Deaf Dog Training Tips

Although relatively rare, some dogs are born deaf or lose hearing just as humans do. The cause of deafness in canines could be from any number of things such as genetics but even age or chronic ear infections could cause some loss of hearing or complete deafness.


The most common type of deafness found in dogs is congenital, specifically connected to pigmentation. Dogs with pigmented skin to include West Highland Terriers, Samoyeds, and White German Shepherds are at risk but the one breed notorious for deafness, even dogs with excellent bloodlines is the Dalmatian.


If a dog has hearing loss in just one ear while being able to hear completely in the other ear the type of deafness is known as being unilaterally whereas hearing loss in both ears, often complete hearing loss is bilaterally.


Obviously, if you suspect your pet may have some degree of hearing loss it would be important to have him checked by a veterinarian. If you have suspicions, you could perform a few simple tests at home first such as yelling the dog’s name, blowing a whistle, squeaking a toy, banging on pots, or shaking a can filled with pebbles to see if you get a response.


If you find the dog does not react, reacts very little, or has a delay in response then hearing loss on some level would likely be the problem. The veterinarian would be able to confirm what you suspect but also check the dog’s overall health to make sure nothing else is wrong.


With a clean bill of health, you would be able to proceed with deaf dog training on a number of levels. After all, just because a dog is deaf does not mean he would not have bad habits or poor behaviors so just as with any dog, training would be imperative.


Special Pointers


Without doubt, training a dog that cannot hear is more difficult than a hearing dog, even when using deaf dog training methods. The greatest challenge has to do with communication but as you will see from the pointers below, there are ways to work around this situation.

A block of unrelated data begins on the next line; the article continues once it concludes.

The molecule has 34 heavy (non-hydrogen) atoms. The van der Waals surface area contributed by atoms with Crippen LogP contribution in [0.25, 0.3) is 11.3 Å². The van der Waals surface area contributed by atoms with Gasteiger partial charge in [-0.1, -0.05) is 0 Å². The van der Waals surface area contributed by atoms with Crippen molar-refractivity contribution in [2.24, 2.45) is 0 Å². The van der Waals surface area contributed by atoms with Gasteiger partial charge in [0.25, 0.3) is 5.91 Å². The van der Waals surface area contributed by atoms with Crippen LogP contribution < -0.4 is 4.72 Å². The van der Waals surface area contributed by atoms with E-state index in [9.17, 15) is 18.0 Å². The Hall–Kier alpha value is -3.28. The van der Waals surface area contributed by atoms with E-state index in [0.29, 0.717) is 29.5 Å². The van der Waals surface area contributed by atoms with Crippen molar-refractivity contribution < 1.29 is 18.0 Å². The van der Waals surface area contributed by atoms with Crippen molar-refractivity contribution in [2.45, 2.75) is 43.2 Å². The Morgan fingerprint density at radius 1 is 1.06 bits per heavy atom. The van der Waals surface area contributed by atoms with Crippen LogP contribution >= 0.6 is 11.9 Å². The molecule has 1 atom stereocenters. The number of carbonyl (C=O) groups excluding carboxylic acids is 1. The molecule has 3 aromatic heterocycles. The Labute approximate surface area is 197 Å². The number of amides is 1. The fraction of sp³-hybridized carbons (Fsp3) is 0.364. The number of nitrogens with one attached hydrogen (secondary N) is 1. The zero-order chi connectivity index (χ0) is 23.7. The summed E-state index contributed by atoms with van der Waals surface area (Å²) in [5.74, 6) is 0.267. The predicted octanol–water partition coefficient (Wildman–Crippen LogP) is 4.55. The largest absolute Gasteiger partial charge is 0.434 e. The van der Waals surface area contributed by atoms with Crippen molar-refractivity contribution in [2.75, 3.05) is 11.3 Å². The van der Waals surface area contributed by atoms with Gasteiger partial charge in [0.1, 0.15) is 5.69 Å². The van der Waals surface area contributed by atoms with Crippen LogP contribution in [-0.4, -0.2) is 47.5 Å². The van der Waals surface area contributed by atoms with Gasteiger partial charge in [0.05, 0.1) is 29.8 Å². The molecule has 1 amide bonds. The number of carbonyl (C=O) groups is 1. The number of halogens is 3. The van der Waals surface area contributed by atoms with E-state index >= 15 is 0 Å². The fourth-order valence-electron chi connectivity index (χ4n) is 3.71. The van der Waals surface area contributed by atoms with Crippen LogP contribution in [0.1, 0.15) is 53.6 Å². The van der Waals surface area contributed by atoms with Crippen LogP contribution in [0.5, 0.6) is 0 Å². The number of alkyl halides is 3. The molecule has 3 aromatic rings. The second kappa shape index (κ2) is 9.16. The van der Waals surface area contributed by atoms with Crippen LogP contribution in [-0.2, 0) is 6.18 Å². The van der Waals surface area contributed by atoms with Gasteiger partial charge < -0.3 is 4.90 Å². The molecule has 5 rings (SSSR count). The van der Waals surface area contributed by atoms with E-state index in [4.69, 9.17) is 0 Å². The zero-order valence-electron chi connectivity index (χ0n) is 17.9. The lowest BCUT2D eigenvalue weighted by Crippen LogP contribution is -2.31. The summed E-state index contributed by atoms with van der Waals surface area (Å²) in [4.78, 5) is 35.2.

However, no matter how simple the commands or even the length of time it takes for training, you have to develop a means of communication that would be easily understood.


Commitment and Patience – For starters, training a deaf dog would require a more intense level of commitment, as well as patient but the results would pay off in the end. You may have a dog that learns quickly but by expecting deaf dog training would take time then you would not be upset or discouraged if the process takes time.


Hand Signals – Some people choose deaf dog training that uses actual human sign language while others prefer signals created specifically for canine commands. Keep in mind, the hand signals used are not as important as making them simple and being 100% consistent. Of course, any hand signals used should be unique to prevent your dog from becoming confused with hand movements commonly used in daily life.


Repetition – The last pointer we wanted to mention when it comes to deaf dog training is that you have to be repetitive. Using the same signals over and over will help your dog relate the signal to the command. Some dogs pick up on hand signals quickly while others take longer but using repetition would certainly make the process easier and less stressful on both you and your pet.


Professional Training – Remember, if you have trouble with deaf dog training at home, you could always have the dog trained by a professional. There are some amazing trainers in the United States that specialize in training of this type, trainers that use proven methods that are safe but also effective.


In fact, many people who offer professional deaf dog training get results extremely fast because they understand the problem and know what does and does not work so time is not wasted. While you might pay a little more for specialized training, having an obedient dog but more importantly, one you could control for safety purposes would be money well spent.


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